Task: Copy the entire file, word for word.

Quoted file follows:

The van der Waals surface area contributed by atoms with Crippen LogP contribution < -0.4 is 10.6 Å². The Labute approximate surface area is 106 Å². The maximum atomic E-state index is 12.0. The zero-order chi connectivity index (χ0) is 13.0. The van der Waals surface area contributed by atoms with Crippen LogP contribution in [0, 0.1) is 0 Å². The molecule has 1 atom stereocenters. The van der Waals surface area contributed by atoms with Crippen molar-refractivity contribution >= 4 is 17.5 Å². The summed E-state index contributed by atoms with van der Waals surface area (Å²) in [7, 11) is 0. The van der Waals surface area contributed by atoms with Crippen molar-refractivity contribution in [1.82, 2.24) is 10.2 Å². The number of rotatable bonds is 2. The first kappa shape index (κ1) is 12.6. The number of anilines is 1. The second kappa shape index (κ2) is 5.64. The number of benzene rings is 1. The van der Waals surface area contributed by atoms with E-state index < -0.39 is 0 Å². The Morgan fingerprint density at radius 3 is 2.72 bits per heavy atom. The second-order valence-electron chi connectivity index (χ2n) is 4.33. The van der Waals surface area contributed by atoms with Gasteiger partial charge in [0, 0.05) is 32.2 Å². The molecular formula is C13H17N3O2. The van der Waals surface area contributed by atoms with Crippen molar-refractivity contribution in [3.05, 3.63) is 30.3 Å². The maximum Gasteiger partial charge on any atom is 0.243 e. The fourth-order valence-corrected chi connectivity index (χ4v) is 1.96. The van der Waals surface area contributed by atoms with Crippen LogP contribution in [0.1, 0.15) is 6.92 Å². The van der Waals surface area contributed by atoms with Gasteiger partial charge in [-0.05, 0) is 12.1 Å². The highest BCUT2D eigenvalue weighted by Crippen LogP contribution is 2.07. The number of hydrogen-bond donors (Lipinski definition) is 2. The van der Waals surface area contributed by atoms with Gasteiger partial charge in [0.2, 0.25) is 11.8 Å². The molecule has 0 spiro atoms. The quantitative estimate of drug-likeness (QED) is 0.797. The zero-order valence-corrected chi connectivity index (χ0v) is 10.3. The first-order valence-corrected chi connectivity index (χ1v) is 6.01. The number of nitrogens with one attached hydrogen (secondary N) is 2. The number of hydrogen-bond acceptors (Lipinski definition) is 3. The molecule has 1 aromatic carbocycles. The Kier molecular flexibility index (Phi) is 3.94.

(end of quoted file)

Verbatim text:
The van der Waals surface area contributed by atoms with Crippen LogP contribution < -0.4 is 10.6 Å². The Labute approximate surface area is 106 Å². The maximum atomic E-state index is 12.0. The zero-order chi connectivity index (χ0) is 13.0. The van der Waals surface area contributed by atoms with Crippen LogP contribution in [0, 0.1) is 0 Å². The molecule has 1 atom stereocenters. The van der Waals surface area contributed by atoms with Crippen molar-refractivity contribution >= 4 is 17.5 Å². The summed E-state index contributed by atoms with van der Waals surface area (Å²) in [7, 11) is 0. The van der Waals surface area contributed by atoms with Crippen molar-refractivity contribution in [1.82, 2.24) is 10.2 Å². The number of rotatable bonds is 2. The first kappa shape index (κ1) is 12.6. The number of anilines is 1. The second kappa shape index (κ2) is 5.64. The number of benzene rings is 1. The van der Waals surface area contributed by atoms with E-state index < -0.39 is 0 Å². The Morgan fingerprint density at radius 3 is 2.72 bits per heavy atom. The second-order valence-electron chi connectivity index (χ2n) is 4.33. The van der Waals surface area contributed by atoms with Gasteiger partial charge in [0, 0.05) is 32.2 Å². The molecular formula is C13H17N3O2. The van der Waals surface area contributed by atoms with Crippen molar-refractivity contribution in [3.05, 3.63) is 30.3 Å². The maximum Gasteiger partial charge on any atom is 0.243 e. The fourth-order valence-corrected chi connectivity index (χ4v) is 1.96. The van der Waals surface area contributed by atoms with Crippen LogP contribution in [0.1, 0.15) is 6.92 Å². The van der Waals surface area contributed by atoms with Gasteiger partial charge in [-0.05, 0) is 12.1 Å². The highest BCUT2D eigenvalue weighted by Crippen LogP contribution is 2.07. The number of hydrogen-bond donors (Lipinski definition) is 2. The van der Waals surface area contributed by atoms with Gasteiger partial charge in [0.2, 0.25) is 11.8 Å². The molecule has 0 spiro atoms. The quantitative estimate of drug-likeness (QED) is 0.797. The zero-order valence-corrected chi connectivity index (χ0v) is 10.3. The first-order valence-corrected chi connectivity index (χ1v) is 6.01. The number of nitrogens with one attached hydrogen (secondary N) is 2. The number of hydrogen-bond acceptors (Lipinski definition) is 3. The molecule has 1 aromatic carbocycles. The Kier molecular flexibility index (Phi) is 3.94.